Finally, establish the compensation and promotion policies of the company for all family members and how distributions will be handled in advance. In closing, transitioning your company to the next generation should be a thoughtful process designed to remove as many risks up front to avoid family conflict. There is nothing wrong with wanting to pass on your legacy to your descendants.


In-between

By Dan Halvorson | Oct 17, 2017
Selling My Business

While a company owner, and before joining CFA, I thought that with regards to an exit strategy it was simply ‘all-or-none’.  That I either retained ownership of my company, and perhaps position it for the next generation, or sell it and walk away.  Unless they’ve taken the time to research this (and surprisingly few have), most owners of lower-middle market companies feel the same way.  This leads to a natural hesitation and, at times, delay in planning their exit until.. Read more »


M&A News In The Energy Industry Sector

By Roy Graham | Oct 13, 2017

The report below gives a good overview of the third quarter M&A activity in the Energy Industry Sector. M&A activity for North American based target companies in the Energy sector for Q2 2017 included 44 closed deals, according to data published by industry data tracker FactSet. The average transaction value was $470 million.
One of the notable deals of the quarter closed in April when NOVA Chemicals Corp, a subsidiary of state-owned Mubadala Investment Co, acquired Williams Olefins LLC, a subsidiary of Williams Partners LP and ultimately owned by The Williams Cos, Inc., for US$2.1 billion in cash. The transaction allows NOVA Chemicals Corp entry to the US Gulf Coast market. NOVA Chemicals Corp. produces plastics and chemicals. Williams Olefins operates as a holding company with interests in the production of natural gas and petroleum products.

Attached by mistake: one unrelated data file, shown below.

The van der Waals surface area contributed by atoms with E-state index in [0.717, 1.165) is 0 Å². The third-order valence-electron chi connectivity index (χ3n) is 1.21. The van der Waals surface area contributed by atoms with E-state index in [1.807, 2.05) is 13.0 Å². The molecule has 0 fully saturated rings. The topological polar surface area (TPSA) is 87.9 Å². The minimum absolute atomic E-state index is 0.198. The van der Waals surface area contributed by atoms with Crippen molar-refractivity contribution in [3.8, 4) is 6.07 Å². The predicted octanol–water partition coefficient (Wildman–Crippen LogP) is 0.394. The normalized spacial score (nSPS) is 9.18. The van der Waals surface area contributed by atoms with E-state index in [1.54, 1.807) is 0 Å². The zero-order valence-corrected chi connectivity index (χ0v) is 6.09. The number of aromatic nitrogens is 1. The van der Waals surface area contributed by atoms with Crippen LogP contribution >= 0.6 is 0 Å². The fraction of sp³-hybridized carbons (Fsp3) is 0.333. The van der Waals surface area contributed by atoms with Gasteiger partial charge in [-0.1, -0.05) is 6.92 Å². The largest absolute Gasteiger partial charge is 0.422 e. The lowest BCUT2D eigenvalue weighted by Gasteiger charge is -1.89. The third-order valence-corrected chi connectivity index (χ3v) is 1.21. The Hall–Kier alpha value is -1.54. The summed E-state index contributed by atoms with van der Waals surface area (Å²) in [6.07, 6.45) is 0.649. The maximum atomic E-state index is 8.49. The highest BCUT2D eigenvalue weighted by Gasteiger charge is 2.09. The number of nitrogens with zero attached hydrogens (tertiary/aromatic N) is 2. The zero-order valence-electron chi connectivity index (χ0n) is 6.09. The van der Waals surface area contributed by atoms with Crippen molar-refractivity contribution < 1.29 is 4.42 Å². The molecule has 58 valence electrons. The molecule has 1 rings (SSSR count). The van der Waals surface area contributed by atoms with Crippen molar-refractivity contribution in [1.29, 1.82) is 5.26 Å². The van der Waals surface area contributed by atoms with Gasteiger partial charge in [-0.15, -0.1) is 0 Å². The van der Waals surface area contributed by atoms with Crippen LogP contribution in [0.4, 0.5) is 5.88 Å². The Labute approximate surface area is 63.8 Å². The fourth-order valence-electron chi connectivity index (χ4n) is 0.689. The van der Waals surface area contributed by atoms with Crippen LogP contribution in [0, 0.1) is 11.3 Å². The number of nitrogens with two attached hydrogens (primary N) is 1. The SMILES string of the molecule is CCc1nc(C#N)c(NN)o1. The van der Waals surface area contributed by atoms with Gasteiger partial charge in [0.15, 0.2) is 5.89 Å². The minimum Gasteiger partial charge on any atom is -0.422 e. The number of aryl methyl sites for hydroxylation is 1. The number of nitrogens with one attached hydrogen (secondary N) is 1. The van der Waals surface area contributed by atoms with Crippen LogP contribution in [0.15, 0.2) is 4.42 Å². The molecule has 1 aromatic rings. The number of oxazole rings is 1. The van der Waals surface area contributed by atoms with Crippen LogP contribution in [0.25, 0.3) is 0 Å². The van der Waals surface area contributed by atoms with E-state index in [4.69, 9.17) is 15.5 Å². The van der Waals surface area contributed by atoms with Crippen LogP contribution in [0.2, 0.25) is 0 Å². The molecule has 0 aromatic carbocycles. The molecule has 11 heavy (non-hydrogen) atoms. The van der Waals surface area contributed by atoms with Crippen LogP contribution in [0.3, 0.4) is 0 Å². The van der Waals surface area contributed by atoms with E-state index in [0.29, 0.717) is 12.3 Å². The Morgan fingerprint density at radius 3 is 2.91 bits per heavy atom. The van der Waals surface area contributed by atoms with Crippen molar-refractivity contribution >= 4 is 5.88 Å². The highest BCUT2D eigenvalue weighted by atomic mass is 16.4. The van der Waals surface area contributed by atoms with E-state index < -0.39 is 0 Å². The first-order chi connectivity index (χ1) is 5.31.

Read more »


M&A News In The Print and Packaging Industry Sector

By Anthony Contaldo | Oct 12, 2017

The report below gives a good overview of the third quarter M&A activity in the Print and Packaging Industry Sector. M&A activity for North American based target companies in the Printing and Packaging sector for Q2 2017 included 29 closed deals, according to data published by industry data tracker FactSet.
One of the largest deals of the quarter closed in May when Leonard Green & Partners LP, a subsidiary of LGP Management, Inc., acquired Charter NEX Films, Inc. from Pamplona Capital Management LLP for US$1.5 billion, including debt. Based in Milton, Wisconsin, USA, Charter NEX Films manufactures specialty polyethylene film for food and consumer packaging, and for industrial and medical applications.

Growing economies in developing nations combined with an ageing population are driving increased demand for more convenient, easy-to-carry, light, safe and functional packaging, which has led to increased sector sales.

Read more »


M&A News In The Plastics and Rubber Industry Sector

By Jim Zipursky | Oct 09, 2017

The report below provides a good overview of the 3rd Quarter M&A activity in the Plastics and Rubber Industry Sector. M&A activity for North American based target companies in the Plastics and Rubber sector for Q2 2017 included 24 closed deals, according to data published by industry data tracker FactSet. The average purchase price was $73million.